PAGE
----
Arrow-right Camera
The Spokesman-Review Newspaper

The Spokesman-Review Newspaper The Spokesman-Review

Spokane, Washington  Est. May 19, 1883
Clear Day 72° Clear
News >  Family

The Full Suburban: In search of ‘A Quiet Place’ in the Ditto household

Emmett, Hyrum and Henry Ditto do their best to make sure there is no quiet place in their home.  (Courtesy of Julia Ditto)
Emmett, Hyrum and Henry Ditto do their best to make sure there is no quiet place in their home. (Courtesy of Julia Ditto)
By Julia Ditto For The Spokesman-Review

There are several things I could be disappointed in myself for this past week – eating pie for breakfast, telling my kids I would be upstairs to tuck them in in 10 minutes and then heading out to the porch to read a novel instead, etc. – but the thing I’m most disappointed about is the fact that I have not yet seen “A Quiet Place Part II,” which was released in theaters a few weeks ago.

This is a movie I was already eagerly anticipating when it was supposed to be released in March 2020. But then the pandemic hit, theaters shut down, and the mediocre offerings of Amazon Prime and Netflix became my staff and my stay.

I’m not a fan of horror movies in general, but the original “A Quiet Place” had a lot of heart and such an outlandish premise that it didn’t scare me in the same way a classic horror film might.

For reference, some real-life horror flicks that scared the pants off me were “Watch Your 6-Year-Old Ride His Scooter Among Teenagers at the Skate Park” and “Push $500 Worth of Groceries Through the Costco Parking Lot Using One Cart – Eggs on Top.”

But I digress. The premise of “A Quiet Place” is that Earth has been overtaken by alien monsters who are completely blind but can hear even the slightest noise. And when they do, watch out!

They will swoop down within a matter of seconds and instantly devour the source of the sound, be it a mooing cow, child playing with a battery-powered toy or woman screaming while in labor. See what I mean? A real feel-good movie.

I think that I liked “A Quiet Place” so much because I can relate to the struggles of the parents trying to keep their children safe amid an impossible situation (please refer to the aforementioned scooter-at-the-skate-park example). But I can also relate to the family’s absolute need for silence, lest carnage ensue.

“Our house is like ‘A Quiet Place’ in the mornings,” my oldest daughter, Lucy, remarked one day as she and her brother were getting ready for school in the wee hours, and I was on shushing patrol trying to keep doors from squeaking, phones from pinging and silverware from clanking too loudly.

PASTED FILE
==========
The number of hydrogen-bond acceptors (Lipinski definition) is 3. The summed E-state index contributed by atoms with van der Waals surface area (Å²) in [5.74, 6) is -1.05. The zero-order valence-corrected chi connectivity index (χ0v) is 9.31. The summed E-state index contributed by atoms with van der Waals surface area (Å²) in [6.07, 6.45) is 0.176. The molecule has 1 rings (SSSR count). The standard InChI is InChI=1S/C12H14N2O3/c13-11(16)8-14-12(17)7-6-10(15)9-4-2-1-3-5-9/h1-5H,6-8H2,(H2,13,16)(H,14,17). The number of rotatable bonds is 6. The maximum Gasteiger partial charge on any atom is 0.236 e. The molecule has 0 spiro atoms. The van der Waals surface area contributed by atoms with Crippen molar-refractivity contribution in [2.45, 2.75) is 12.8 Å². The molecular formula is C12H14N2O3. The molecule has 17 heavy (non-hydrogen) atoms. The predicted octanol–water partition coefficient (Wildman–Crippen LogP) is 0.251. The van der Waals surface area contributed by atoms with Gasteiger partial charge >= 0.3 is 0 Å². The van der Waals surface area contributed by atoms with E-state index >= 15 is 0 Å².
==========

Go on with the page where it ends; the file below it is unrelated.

Any sound could spell disaster in the form of the premature awakening of our own little slumbering monsters, Henry, Emmett and Hyrum. There’s a saying, popularized on coffee mugs, T-shirts and vinyl wall hangings, that goes something like, “Be the kind of person who, when your feet hit the floor in the morning, the devil says, ‘Oh no, he’s awake!’ “

Fourteen-year-old Jane pointed out recently that I say the same thing about my little boys. And while I didn’t necessarily appreciate being compared to the devil, I had to concede the point.

It’s not that I don’t love my kids or want to be around them. It’s just that, once those darling little boys are awake, it’s second star to the right and straight on ’til bedtime, to paraphrase another rambunctious kid, Peter Pan.

When they wake up, my day goes from contemplative and productive to nonstop marbles rolling across the floor and fighting over who lost who’s bouncy ball.

It’s pouring bottomless glasses of chocolate milk and setting up the sprinkler under the trampoline only to find someone ran over the hose with the lawnmower. It’s full speed ahead, all hands on deck, what-are-we-doing-fun-today-mom-mom-mom-mom – for the next 14 hours.

Which brings us back to the aliens. Could we work out some kind of deal where maybe they just swoop down and give everyone a good scare instead of eating them?

Like, give them a stern talking-to about finding something quiet to do on their own when they wake up and greeting their mother with a “good morning” instead of a request for her to fashion a spear out of a stick and a rock they found in the field two weeks ago?

Now, that’s a quiet place I wouldn’t mind visiting.

Julia Ditto shares her life with her husband, six children and a random menagerie of farm animals in Spokane Valley. She can be reached at

The Spokesman-Review Newspaper

Local journalism is essential.

Give directly to The Spokesman-Review's Northwest Passages community forums series -- which helps to offset the costs of several reporter and editor positions at the newspaper -- by using the easy options below. Gifts processed in this system are not tax deductible, but are predominately used to help meet the local financial requirements needed to receive national matching-grant funds.

Active Person

Subscribe to the Coronavirus newsletter

Get the day’s latest Coronavirus news delivered to your inbox by subscribing to our newsletter.